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Drivers pay a car insurance ‘ethnicity penalty’

Drivers pay a car insurance ‘ethnicity penalty’
Emma Lunn
Written By:
Emma Lunn

A BBC investigation has found that car insurance quotes were a third more expensive in some areas of England with the biggest ethnic minority populations.

BBC Verify collected thousands of quotes based on identical driver information, but with different addresses. It found that areas with a high number of people from ethnic minorities saw higher prices, even when road accident and crime levels were similar.

Looking at the findings, Citizens Advice said they added to evidence of an “ethnicity penalty”.

When you apply for car insurance, the insurer or price comparison site will ask for personal details including your address, age and driving history. But exactly how premiums are calculated remains a mystery, as insurers don’t make this information publicly available.

BBC Verify tested the effect of changing a driver’s address on the cost of insurance. Researchers chose 6,000 addresses from a spread of more and less wealthy and diverse areas, selecting 20 in the most deprived and 20 in the least deprived for each English local authority.

All other details such as the driver’s age, job, driving history and car model were kept the same. Crime and road accident levels, both of which are known to affect insurance premiums, were also taken into account.

The study found that, on average, car insurance quotes were 33% higher in the most ethnically diverse parts of England, compared with the least diverse areas.

Quotes for a 30-year-old teacher driving a Ford Fiesta averaged at £1,975 if they lived in the Princes End area of Sandwell, near Birmingham. However, in the nearby Great Bridge area, the average was £2,796.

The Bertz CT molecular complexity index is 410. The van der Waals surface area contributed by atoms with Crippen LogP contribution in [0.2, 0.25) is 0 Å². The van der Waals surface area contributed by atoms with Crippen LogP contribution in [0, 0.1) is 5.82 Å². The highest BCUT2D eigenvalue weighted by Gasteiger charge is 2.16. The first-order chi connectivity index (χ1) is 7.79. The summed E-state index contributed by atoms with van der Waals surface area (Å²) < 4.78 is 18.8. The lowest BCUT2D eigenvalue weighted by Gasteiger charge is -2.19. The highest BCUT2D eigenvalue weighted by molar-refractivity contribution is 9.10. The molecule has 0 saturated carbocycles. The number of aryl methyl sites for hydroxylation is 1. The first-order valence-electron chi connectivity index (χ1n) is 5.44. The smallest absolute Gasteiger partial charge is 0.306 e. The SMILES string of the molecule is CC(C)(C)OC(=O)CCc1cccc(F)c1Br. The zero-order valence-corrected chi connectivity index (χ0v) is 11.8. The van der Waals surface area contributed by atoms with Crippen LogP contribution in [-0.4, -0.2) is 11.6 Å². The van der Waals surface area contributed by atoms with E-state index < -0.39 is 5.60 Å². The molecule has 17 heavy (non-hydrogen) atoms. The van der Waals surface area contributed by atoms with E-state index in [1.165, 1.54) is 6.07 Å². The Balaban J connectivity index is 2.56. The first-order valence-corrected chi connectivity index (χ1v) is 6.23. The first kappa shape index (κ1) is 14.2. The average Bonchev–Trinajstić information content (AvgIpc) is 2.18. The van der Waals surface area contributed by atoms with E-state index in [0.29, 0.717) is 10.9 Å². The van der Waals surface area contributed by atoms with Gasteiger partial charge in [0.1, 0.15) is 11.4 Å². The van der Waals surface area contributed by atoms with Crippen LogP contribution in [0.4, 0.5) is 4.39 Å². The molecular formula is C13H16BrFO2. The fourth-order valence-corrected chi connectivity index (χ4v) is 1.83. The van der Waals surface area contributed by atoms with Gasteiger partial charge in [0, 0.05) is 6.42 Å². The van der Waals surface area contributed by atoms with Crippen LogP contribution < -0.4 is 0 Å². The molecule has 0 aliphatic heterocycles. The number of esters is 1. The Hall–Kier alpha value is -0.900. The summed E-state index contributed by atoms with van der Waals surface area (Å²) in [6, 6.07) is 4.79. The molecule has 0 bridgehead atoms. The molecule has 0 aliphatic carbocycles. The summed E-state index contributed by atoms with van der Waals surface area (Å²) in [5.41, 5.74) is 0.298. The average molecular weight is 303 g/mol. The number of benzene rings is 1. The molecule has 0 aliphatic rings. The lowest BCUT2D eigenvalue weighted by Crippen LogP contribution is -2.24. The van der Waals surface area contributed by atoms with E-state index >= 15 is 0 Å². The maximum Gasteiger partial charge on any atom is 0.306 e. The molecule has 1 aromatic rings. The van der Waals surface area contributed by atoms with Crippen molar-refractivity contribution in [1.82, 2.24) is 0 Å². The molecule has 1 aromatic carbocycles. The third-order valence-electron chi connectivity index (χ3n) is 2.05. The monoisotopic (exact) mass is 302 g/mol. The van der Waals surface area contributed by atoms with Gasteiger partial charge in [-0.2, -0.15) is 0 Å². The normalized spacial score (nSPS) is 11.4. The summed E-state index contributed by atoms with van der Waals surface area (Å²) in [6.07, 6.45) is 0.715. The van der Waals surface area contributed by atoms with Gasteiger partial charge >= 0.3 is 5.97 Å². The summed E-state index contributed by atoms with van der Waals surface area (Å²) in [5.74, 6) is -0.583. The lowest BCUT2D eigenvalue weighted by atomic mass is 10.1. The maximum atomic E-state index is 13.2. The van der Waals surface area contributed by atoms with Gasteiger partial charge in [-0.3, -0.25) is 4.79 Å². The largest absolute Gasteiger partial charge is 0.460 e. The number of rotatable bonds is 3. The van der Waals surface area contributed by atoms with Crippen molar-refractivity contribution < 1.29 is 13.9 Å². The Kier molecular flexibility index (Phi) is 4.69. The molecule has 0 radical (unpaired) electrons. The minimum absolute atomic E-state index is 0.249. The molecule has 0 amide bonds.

The two areas have similar scores for road accidents and crime, but Great Bridge has a larger black, Asian and minority ethnic population.

Findings raise ‘an important public policy debate’

A spokesperson from the Association of British Insurers (ABI) said: “Insurers do not and cannot use ethnicity as a factor when setting prices and our members comply with the Equality Act 2010.

“However, we recognise that these and other similar findings raise an important public policy debate.”

A 2023 Citizens Advice survey of 15,000 people found that people from ethnic minorities were charged 40% more on average than white people.

David Mendes da Costa, principal policy manager at Citizens Advice, called for the Financial Conduct Authority (FCA) to investigate why people of colour are being charged more in the reported “ethnicity penalty”.

An FCA spokesperson said it was looking into the concerns. A statement from the regulator said: “We recently asked the largest motor insurers to show us how they ensure their pricing models do not discriminate based on ethnicity, and we are reviewing their responses.

“The law is clear that insurers must not discriminate based on certain characteristics, like race and ethnicity. They need to be sure, and be able to reassure us, that they are not doing so. Our rules also mean insurers should only sell products that provide fair value to their customers.”

Related: Drivers face £300 surcharge when paying car insurance monthly